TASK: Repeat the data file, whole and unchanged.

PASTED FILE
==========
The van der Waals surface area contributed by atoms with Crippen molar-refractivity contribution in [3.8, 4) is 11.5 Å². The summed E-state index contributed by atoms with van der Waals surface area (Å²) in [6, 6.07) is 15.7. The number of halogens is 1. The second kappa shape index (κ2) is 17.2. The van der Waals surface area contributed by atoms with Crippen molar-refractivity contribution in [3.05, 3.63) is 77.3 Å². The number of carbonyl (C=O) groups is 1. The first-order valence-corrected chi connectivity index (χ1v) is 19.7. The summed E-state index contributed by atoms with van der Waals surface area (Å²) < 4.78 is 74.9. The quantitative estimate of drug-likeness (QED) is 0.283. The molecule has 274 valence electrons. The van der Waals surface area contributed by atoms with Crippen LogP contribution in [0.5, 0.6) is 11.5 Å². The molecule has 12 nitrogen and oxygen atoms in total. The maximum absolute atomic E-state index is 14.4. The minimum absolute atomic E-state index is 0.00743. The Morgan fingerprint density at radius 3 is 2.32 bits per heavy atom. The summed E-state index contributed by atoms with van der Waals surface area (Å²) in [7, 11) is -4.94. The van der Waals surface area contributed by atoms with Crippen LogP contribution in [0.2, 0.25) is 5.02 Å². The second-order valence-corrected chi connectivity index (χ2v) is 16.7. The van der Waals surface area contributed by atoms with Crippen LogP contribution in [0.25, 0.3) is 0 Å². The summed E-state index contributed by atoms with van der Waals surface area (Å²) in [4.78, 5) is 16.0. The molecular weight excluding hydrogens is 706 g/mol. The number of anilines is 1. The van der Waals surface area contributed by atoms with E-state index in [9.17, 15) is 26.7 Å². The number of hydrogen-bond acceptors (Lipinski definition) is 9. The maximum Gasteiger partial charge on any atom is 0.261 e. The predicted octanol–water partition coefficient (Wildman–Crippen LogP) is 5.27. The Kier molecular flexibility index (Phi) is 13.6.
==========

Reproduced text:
The van der Waals surface area contributed by atoms with Crippen molar-refractivity contribution in [3.8, 4) is 11.5 Å². The summed E-state index contributed by atoms with van der Waals surface area (Å²) in [6, 6.07) is 15.7. The number of halogens is 1. The second kappa shape index (κ2) is 17.2. The van der Waals surface area contributed by atoms with Crippen molar-refractivity contribution in [3.05, 3.63) is 77.3 Å². The number of carbonyl (C=O) groups is 1. The first-order valence-corrected chi connectivity index (χ1v) is 19.7. The summed E-state index contributed by atoms with van der Waals surface area (Å²) < 4.78 is 74.9. The quantitative estimate of drug-likeness (QED) is 0.283. The molecule has 274 valence electrons. The van der Waals surface area contributed by atoms with Crippen LogP contribution in [0.5, 0.6) is 11.5 Å². The molecule has 12 nitrogen and oxygen atoms in total. The maximum absolute atomic E-state index is 14.4. The minimum absolute atomic E-state index is 0.00743. The Morgan fingerprint density at radius 3 is 2.32 bits per heavy atom. The summed E-state index contributed by atoms with van der Waals surface area (Å²) in [7, 11) is -4.94. The van der Waals surface area contributed by atoms with Crippen LogP contribution in [0.2, 0.25) is 5.02 Å². The second-order valence-corrected chi connectivity index (χ2v) is 16.7. The van der Waals surface area contributed by atoms with Crippen LogP contribution in [0.25, 0.3) is 0 Å². The summed E-state index contributed by atoms with van der Waals surface area (Å²) in [4.78, 5) is 16.0. The molecular weight excluding hydrogens is 706 g/mol. The number of anilines is 1. The van der Waals surface area contributed by atoms with E-state index in [9.17, 15) is 26.7 Å². The number of hydrogen-bond acceptors (Lipinski definition) is 9. The maximum Gasteiger partial charge on any atom is 0.261 e. The predicted octanol–water partition coefficient (Wildman–Crippen LogP) is 5.27. The Kier molecular flexibility index (Phi) is 13.6.